How do I know whether I have what it takes to run my own business?

Before starting out, list your reasons for wanting to go into business. Some of the most common reasons for starting a business include wanting to be self-employed, wanting financial and creative independence, and wanting to maximize your skills and knowledge.

When determining what business is “right for you,” consider what you like to do with your time, what technical skills you have, recommendations from others, and whether any of your hobbies or interests are marketable. You must also decide what kind of time commitment you’re willing to make to run a business.

Then you should do research to identify the niche your business will fill. Your research should address such questions as what services or products you plan to sell, whether your idea fits a genuine need, what competition exists, and how you can gain a competitive advantage. Most importantly, can you create a demand for your business?

Is a home-based business right for me?

To succeed, your business must be based on something greater than a desire to be your own boss: an honest assessment of your own personality, an understanding of what’s involved, and a lot of hard work.

You have to be willing to plan ahead, and then make improvements and adjustments along the road. Overall, it is important that you establish a professional environment in your home; you should even set up a separate office in your home, if possible.

What kind of records do I need to keep in my business?

Complete and accurate financial record keeping is crucial to your business success. Good records provide the financial data that help you operate more efficiently. Accurate and complete records enable you to identify all your business assets, liabilities, income and expenses. That information helps you pinpoint both the strong and weak phases of your business operations.

Moreover, good records are essential for the preparation of current financial statements, such as the income statement (profit and loss) and cash-flow projection. These statements, in turn, are critical for maintaining good relations with your banker. Finally, good records help you avoid underpaying or overpaying your taxes. In addition, good records are essential during an Internal Revenue Service audit, if you hope to answer questions accurately and to the satisfaction of the IRS.

To assure your success, your financial records should show how much income you are generating now and project how much income you can expect to generate in the future. They should inform you of the amount of cash tied up in accounts receivable. Records also need to indicate what you owe for merchandise, rent, utilities, and equipment, as well as such expenses as payroll, payroll taxes, advertising, equipment and facilities maintenance, and benefit plans for yourself and employees. Records will tell you how much cash is on hand and how much is tied-up in inventory. They should reveal which of your product lines, departments, or service are making a profit, as well as your gross and net profit.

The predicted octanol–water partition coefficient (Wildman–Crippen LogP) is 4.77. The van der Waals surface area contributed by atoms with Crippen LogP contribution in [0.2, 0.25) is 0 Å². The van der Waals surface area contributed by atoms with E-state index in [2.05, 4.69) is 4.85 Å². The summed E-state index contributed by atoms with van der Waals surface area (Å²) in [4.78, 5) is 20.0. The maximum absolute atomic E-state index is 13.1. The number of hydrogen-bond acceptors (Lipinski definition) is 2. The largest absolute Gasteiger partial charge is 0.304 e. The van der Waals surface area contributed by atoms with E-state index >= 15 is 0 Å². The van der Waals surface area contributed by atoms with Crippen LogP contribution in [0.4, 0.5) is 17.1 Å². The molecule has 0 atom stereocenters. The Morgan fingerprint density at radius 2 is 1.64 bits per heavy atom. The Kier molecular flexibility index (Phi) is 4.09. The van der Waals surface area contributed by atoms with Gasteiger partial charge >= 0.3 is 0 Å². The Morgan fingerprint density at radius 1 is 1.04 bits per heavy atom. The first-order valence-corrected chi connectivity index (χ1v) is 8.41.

The Basic Recordkeeping System

A basic record-keeping system needs a basic journal to record transactions, accounts receivable records, accounts payable records, payroll records, petty cash records, and inventory records.

An accountant can develop the entire system most suitable for your business needs and train you in maintaining these records on a regular basis. These records will form the basis of your financial statements and tax returns.

What costs should I consider in determining how much to charge for my products or services?

Every component of a service or product has a different, specific cost. Many small firms fail to analyze each component of their commodity’s total cost, and therefore fail to price profitably. Once this analysis is done, prices can be set to maximize profits and eliminate any unprofitable service. Cost components include material, labor and overhead costs.

Material Costs are the costs of all materials found in the final product.

Labor Costs are the costs of the work that goes into the manufacturing of a product. The direct labor costs are derived by multiplying the cost of labor per hour by the number of personnel-hours needed to complete the job. Remember to use not only the hourly wage but also the dollar value of fringe benefits. These include social security, workers’ compensation, unemployment compensation, insurance, retirement benefits, etc.

Overhead Costs are any costs not readily identifiable with a particular product. These costs include indirect materials, such as supplies, heat and light, depreciation, taxes, rent, advertising, transportation and insurance. Overhead costs also cover indirect labor costs, such as clerical, legal and janitorial services. Be sure to include shipping, handling and/or storage as well as other cost components.

Part of the overhead costs must be allocated to each service performed or product produced. The overhead rate can be expressed as a percentage or an hourly rate. It is important to adjust your overhead costs annually. Charges must be revised to reflect inflation and higher benefit rates. It’s best to project the costs semiannually, including increased executive salaries and other projected costs.